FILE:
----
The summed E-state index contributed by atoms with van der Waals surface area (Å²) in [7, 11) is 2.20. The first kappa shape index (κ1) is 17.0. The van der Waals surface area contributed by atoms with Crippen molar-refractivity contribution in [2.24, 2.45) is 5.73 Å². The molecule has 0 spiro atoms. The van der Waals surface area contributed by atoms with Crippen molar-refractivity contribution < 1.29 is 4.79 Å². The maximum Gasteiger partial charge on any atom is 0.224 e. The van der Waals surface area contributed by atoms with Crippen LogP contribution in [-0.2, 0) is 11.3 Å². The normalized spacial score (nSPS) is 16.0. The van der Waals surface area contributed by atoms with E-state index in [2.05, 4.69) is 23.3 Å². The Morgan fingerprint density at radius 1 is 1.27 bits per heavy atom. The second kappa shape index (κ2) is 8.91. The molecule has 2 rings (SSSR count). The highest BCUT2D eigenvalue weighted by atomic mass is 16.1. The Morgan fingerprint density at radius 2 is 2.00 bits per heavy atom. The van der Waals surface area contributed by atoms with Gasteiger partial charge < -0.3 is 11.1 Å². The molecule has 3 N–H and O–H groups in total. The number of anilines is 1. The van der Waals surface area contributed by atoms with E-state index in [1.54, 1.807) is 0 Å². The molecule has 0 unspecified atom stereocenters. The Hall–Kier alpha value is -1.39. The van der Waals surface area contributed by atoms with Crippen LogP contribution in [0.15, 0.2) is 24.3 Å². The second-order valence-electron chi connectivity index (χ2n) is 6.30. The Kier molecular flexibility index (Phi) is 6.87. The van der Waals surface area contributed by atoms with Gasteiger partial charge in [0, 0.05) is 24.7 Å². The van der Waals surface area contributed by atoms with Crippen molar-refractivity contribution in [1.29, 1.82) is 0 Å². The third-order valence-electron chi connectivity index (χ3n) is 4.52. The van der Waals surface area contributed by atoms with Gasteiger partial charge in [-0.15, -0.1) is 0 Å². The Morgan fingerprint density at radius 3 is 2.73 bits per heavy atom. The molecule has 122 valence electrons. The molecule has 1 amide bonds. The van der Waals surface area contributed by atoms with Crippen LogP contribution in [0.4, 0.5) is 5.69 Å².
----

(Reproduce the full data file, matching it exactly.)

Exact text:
The summed E-state index contributed by atoms with van der Waals surface area (Å²) in [7, 11) is 2.20. The first kappa shape index (κ1) is 17.0. The van der Waals surface area contributed by atoms with Crippen molar-refractivity contribution in [2.24, 2.45) is 5.73 Å². The molecule has 0 spiro atoms. The van der Waals surface area contributed by atoms with Crippen molar-refractivity contribution < 1.29 is 4.79 Å². The maximum Gasteiger partial charge on any atom is 0.224 e. The van der Waals surface area contributed by atoms with Crippen LogP contribution in [-0.2, 0) is 11.3 Å². The normalized spacial score (nSPS) is 16.0. The van der Waals surface area contributed by atoms with E-state index in [2.05, 4.69) is 23.3 Å². The Morgan fingerprint density at radius 1 is 1.27 bits per heavy atom. The second kappa shape index (κ2) is 8.91. The molecule has 2 rings (SSSR count). The highest BCUT2D eigenvalue weighted by atomic mass is 16.1. The Morgan fingerprint density at radius 2 is 2.00 bits per heavy atom. The van der Waals surface area contributed by atoms with Gasteiger partial charge < -0.3 is 11.1 Å². The molecule has 3 N–H and O–H groups in total. The number of anilines is 1. The van der Waals surface area contributed by atoms with E-state index in [1.54, 1.807) is 0 Å². The molecule has 0 unspecified atom stereocenters. The Hall–Kier alpha value is -1.39. The van der Waals surface area contributed by atoms with Crippen LogP contribution in [0.15, 0.2) is 24.3 Å². The second-order valence-electron chi connectivity index (χ2n) is 6.30. The Kier molecular flexibility index (Phi) is 6.87. The van der Waals surface area contributed by atoms with Gasteiger partial charge in [0, 0.05) is 24.7 Å². The van der Waals surface area contributed by atoms with Crippen molar-refractivity contribution in [1.29, 1.82) is 0 Å². The third-order valence-electron chi connectivity index (χ3n) is 4.52. The van der Waals surface area contributed by atoms with Gasteiger partial charge in [-0.15, -0.1) is 0 Å². The Morgan fingerprint density at radius 3 is 2.73 bits per heavy atom. The molecule has 122 valence electrons. The molecule has 1 amide bonds. The van der Waals surface area contributed by atoms with Crippen LogP contribution in [0.4, 0.5) is 5.69 Å².